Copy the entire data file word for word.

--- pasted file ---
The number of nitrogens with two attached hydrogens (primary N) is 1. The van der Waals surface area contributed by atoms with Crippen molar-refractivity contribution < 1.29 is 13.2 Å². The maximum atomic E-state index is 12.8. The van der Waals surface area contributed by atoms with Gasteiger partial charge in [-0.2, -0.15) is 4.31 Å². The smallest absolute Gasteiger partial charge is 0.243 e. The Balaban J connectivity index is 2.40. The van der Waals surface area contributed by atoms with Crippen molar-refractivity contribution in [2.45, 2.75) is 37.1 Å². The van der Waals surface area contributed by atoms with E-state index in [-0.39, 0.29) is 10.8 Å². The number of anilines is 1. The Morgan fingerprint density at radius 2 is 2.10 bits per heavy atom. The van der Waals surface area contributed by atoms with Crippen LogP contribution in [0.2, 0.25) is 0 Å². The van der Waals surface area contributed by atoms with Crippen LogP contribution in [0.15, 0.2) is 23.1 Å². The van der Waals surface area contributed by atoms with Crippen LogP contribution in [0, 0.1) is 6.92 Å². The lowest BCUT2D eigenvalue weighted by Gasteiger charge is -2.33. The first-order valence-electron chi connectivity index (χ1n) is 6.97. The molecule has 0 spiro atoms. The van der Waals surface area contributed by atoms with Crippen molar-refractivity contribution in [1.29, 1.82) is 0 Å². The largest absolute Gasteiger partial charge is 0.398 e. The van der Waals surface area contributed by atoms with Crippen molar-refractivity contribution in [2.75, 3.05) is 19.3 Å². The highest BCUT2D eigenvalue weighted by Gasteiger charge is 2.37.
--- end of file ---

The number of nitrogens with two attached hydrogens (primary N) is 1. The van der Waals surface area contributed by atoms with Crippen molar-refractivity contribution < 1.29 is 13.2 Å². The maximum atomic E-state index is 12.8. The van der Waals surface area contributed by atoms with Gasteiger partial charge in [-0.2, -0.15) is 4.31 Å². The smallest absolute Gasteiger partial charge is 0.243 e. The Balaban J connectivity index is 2.40. The van der Waals surface area contributed by atoms with Crippen molar-refractivity contribution in [2.45, 2.75) is 37.1 Å². The van der Waals surface area contributed by atoms with E-state index in [-0.39, 0.29) is 10.8 Å². The number of anilines is 1. The Morgan fingerprint density at radius 2 is 2.10 bits per heavy atom. The van der Waals surface area contributed by atoms with Crippen LogP contribution in [0.2, 0.25) is 0 Å². The van der Waals surface area contributed by atoms with Crippen LogP contribution in [0.15, 0.2) is 23.1 Å². The van der Waals surface area contributed by atoms with Crippen LogP contribution in [0, 0.1) is 6.92 Å². The lowest BCUT2D eigenvalue weighted by Gasteiger charge is -2.33. The first-order valence-electron chi connectivity index (χ1n) is 6.97. The molecule has 0 spiro atoms. The van der Waals surface area contributed by atoms with Crippen molar-refractivity contribution in [1.29, 1.82) is 0 Å². The largest absolute Gasteiger partial charge is 0.398 e. The van der Waals surface area contributed by atoms with Crippen molar-refractivity contribution in [2.75, 3.05) is 19.3 Å². The highest BCUT2D eigenvalue weighted by Gasteiger charge is 2.37.